Billy Graham Remembers Evangelist John Stott


The Rev. John Stott, one of the most influential evangelical thinkers of the 20th Century, died in London Wednesday. He was 90.

“The evangelical world has lost one of its greatest spokesmen,” said Billy Graham in a statement, “and I have lost one of my close personal friends and advisors. I look forward to seeing him again when I go to heaven.”

Stott’s death was announced on the website of All Souls Langham Place, the church he attended as a child, then led as rector after he was ordained. It was there, during the 1954 London Crusade, that Graham first met Stott.

In 1955, Stott introduced Graham to C.S. Lewis and in 1960, Stott participated in a gathering of 33 Christians leaders in Switzerland, led by Graham, that discussed God’s strategy in missions and evangelism.

That meeting foreshadowed another in 1974 when Graham convened the first-ever Lausanne Congress on World Evangelization in Lausanne, Switzerland. While he was the visionary for this Congress—possibly the greatest Evangelical gathering of missionary leaders in history up to that point in time—Stott was the chief author of the Lausanne Covenant, the document which came out of that conference.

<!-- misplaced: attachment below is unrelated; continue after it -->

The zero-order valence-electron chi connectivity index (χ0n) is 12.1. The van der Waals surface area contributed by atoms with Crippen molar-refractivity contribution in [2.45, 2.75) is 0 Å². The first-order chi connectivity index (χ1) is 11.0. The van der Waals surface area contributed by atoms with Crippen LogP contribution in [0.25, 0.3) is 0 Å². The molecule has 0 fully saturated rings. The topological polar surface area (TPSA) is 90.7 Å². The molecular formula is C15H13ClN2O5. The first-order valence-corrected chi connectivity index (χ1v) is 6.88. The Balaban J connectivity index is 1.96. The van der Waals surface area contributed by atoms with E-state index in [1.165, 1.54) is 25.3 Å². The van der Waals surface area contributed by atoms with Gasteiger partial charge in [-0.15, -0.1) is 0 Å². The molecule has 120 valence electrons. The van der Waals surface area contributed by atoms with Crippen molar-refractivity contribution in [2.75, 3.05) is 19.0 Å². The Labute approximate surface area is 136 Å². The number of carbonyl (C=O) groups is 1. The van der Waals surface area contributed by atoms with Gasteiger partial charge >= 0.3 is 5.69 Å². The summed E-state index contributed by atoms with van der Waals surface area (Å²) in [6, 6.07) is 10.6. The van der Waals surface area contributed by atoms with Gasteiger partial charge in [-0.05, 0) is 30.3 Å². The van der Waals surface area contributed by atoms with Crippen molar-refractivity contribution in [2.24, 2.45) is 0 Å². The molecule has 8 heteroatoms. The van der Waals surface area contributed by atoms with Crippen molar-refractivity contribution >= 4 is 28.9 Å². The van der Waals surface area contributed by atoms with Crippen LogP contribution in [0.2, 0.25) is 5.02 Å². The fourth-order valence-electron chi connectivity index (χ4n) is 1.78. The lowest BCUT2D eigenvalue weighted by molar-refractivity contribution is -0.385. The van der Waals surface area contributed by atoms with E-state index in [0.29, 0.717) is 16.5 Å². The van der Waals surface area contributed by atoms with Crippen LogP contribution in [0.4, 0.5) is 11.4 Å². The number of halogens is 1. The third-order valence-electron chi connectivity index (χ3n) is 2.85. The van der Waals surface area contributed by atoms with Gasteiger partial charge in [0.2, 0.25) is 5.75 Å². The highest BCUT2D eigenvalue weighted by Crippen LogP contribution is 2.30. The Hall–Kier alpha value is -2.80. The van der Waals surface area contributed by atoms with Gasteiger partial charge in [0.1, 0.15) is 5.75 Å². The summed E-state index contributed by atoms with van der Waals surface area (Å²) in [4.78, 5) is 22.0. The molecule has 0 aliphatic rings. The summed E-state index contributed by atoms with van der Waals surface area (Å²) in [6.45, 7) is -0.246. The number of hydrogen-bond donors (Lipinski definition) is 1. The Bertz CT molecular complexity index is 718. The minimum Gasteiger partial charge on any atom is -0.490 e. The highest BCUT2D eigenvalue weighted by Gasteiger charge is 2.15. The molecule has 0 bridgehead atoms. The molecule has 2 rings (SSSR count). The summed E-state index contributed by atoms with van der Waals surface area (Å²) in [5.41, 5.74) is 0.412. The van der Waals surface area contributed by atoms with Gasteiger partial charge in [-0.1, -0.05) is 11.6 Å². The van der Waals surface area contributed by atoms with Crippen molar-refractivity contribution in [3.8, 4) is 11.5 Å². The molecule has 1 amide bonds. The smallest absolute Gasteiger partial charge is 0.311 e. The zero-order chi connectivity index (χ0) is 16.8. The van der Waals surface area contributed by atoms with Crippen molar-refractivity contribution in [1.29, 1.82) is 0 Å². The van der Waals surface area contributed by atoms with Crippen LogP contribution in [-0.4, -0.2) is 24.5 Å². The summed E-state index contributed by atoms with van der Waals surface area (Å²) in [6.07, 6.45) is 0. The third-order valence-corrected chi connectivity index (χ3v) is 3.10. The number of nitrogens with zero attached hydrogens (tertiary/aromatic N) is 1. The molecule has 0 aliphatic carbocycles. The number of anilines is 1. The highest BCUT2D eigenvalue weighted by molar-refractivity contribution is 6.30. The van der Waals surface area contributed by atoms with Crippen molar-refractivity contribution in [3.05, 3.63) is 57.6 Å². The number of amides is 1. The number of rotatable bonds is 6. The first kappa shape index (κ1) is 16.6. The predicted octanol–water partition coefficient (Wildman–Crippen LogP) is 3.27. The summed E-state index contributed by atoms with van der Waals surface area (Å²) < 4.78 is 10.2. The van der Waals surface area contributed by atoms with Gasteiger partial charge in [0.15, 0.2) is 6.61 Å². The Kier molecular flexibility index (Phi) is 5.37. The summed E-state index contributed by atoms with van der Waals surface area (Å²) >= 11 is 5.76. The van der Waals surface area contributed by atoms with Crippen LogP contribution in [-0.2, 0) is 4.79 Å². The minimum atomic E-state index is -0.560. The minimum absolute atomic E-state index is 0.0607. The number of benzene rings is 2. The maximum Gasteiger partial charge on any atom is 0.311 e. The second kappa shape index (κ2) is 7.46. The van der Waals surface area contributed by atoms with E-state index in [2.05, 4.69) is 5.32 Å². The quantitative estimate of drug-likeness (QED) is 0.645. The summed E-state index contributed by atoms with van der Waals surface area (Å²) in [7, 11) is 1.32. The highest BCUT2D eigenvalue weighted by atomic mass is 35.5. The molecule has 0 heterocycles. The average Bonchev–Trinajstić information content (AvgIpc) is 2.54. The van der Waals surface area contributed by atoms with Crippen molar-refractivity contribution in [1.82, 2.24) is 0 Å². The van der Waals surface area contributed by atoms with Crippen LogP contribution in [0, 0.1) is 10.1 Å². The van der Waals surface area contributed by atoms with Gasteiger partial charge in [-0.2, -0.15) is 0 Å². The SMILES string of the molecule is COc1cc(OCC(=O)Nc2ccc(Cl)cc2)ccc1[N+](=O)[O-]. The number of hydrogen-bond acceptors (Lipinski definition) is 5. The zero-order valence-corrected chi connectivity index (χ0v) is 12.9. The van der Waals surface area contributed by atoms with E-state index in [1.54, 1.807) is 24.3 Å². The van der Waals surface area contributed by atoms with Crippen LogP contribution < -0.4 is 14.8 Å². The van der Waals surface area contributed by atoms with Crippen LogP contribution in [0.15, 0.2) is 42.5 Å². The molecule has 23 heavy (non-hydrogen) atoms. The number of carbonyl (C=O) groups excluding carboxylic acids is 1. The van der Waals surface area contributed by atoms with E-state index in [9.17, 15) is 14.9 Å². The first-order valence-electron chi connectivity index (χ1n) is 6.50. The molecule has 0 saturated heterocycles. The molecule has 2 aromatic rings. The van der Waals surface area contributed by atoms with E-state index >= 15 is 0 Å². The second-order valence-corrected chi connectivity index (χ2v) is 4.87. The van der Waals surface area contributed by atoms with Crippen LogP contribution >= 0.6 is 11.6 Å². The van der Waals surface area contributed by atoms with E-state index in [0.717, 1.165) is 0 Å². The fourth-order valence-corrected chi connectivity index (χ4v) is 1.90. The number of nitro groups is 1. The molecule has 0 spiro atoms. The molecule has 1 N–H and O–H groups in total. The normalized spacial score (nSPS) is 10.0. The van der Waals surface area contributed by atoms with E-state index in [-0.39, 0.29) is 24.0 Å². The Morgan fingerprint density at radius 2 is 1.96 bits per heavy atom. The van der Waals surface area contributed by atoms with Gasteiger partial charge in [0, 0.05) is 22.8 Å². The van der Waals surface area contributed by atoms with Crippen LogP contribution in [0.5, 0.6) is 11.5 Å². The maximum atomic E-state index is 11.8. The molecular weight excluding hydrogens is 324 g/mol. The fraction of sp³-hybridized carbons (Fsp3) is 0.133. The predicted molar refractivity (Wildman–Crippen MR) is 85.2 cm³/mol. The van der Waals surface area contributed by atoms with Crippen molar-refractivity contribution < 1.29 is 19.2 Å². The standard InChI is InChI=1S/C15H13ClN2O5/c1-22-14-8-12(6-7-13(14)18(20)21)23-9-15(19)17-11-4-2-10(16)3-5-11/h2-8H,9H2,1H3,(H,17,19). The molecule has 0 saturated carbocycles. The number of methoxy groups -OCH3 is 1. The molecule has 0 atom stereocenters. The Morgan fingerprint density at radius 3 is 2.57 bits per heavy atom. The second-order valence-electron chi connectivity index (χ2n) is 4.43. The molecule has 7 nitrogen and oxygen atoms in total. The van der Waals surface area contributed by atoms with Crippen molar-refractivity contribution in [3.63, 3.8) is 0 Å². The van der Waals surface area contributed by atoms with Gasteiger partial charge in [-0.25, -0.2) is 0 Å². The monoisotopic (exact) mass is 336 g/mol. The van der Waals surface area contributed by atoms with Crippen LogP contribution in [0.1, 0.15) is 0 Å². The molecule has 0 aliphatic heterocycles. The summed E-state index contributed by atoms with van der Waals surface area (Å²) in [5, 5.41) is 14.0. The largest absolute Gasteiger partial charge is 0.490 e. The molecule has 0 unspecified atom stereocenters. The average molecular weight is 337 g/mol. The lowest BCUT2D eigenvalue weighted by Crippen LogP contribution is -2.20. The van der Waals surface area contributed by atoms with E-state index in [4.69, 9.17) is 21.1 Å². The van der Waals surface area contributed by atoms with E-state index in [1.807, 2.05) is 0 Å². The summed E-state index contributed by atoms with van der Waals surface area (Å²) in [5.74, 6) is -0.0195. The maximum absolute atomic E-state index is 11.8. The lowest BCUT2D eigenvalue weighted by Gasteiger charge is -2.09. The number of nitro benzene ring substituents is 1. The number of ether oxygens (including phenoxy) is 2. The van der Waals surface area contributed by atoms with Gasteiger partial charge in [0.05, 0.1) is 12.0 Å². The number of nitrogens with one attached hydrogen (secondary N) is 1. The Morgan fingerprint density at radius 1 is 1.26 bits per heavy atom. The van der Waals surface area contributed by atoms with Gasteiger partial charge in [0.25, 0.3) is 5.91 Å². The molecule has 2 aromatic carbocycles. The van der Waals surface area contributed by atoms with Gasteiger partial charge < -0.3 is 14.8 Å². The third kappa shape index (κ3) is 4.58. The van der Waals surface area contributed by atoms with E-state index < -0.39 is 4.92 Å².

John Stott Ministries President Benjamin Homan reported that Stott’s death has come following a few weeks of discomfort, and that the death was simply due to complications related to old age.

A memorial service will be held at College Church in Wheaton, Ill. Please visit the John Stott memorial page for more details and to sign the remembrance book.

Used with permission of the Billy Graham Evangelistic Association.


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